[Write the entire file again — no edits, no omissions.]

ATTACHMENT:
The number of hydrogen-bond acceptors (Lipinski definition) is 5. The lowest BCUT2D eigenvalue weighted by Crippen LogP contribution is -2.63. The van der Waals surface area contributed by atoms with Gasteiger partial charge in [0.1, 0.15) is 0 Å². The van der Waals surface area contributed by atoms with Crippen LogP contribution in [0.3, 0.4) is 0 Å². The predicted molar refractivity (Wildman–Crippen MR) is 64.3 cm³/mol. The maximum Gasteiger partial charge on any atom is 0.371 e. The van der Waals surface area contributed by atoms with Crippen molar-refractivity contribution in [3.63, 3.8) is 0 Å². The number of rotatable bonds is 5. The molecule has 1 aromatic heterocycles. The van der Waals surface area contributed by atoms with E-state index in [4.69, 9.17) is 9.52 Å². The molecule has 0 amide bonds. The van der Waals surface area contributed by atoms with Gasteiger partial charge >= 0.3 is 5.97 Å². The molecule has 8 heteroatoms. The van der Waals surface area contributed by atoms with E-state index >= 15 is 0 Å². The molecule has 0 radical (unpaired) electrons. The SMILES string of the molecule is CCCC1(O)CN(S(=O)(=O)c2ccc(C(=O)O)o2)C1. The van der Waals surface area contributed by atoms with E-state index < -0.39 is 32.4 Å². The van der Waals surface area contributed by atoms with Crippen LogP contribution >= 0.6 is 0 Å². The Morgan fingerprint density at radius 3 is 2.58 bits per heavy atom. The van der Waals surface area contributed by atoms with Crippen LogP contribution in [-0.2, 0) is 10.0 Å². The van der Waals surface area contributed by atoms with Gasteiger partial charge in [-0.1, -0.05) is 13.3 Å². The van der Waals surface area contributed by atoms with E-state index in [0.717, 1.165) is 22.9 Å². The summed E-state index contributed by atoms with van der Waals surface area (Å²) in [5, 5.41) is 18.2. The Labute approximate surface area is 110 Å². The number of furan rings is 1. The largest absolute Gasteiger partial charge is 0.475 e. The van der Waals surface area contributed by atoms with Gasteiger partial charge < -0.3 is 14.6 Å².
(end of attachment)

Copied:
The number of hydrogen-bond acceptors (Lipinski definition) is 5. The lowest BCUT2D eigenvalue weighted by Crippen LogP contribution is -2.63. The van der Waals surface area contributed by atoms with Gasteiger partial charge in [0.1, 0.15) is 0 Å². The van der Waals surface area contributed by atoms with Crippen LogP contribution in [0.3, 0.4) is 0 Å². The predicted molar refractivity (Wildman–Crippen MR) is 64.3 cm³/mol. The maximum Gasteiger partial charge on any atom is 0.371 e. The van der Waals surface area contributed by atoms with Crippen molar-refractivity contribution in [3.63, 3.8) is 0 Å². The number of rotatable bonds is 5. The molecule has 1 aromatic heterocycles. The van der Waals surface area contributed by atoms with E-state index in [4.69, 9.17) is 9.52 Å². The molecule has 0 amide bonds. The van der Waals surface area contributed by atoms with Gasteiger partial charge >= 0.3 is 5.97 Å². The molecule has 8 heteroatoms. The van der Waals surface area contributed by atoms with E-state index >= 15 is 0 Å². The molecule has 0 radical (unpaired) electrons. The SMILES string of the molecule is CCCC1(O)CN(S(=O)(=O)c2ccc(C(=O)O)o2)C1. The van der Waals surface area contributed by atoms with E-state index < -0.39 is 32.4 Å². The van der Waals surface area contributed by atoms with Crippen LogP contribution >= 0.6 is 0 Å². The Morgan fingerprint density at radius 3 is 2.58 bits per heavy atom. The van der Waals surface area contributed by atoms with Crippen LogP contribution in [-0.2, 0) is 10.0 Å². The van der Waals surface area contributed by atoms with Gasteiger partial charge in [-0.1, -0.05) is 13.3 Å². The van der Waals surface area contributed by atoms with E-state index in [0.717, 1.165) is 22.9 Å². The summed E-state index contributed by atoms with van der Waals surface area (Å²) in [5, 5.41) is 18.2. The Labute approximate surface area is 110 Å². The number of furan rings is 1. The largest absolute Gasteiger partial charge is 0.475 e. The van der Waals surface area contributed by atoms with Gasteiger partial charge < -0.3 is 14.6 Å².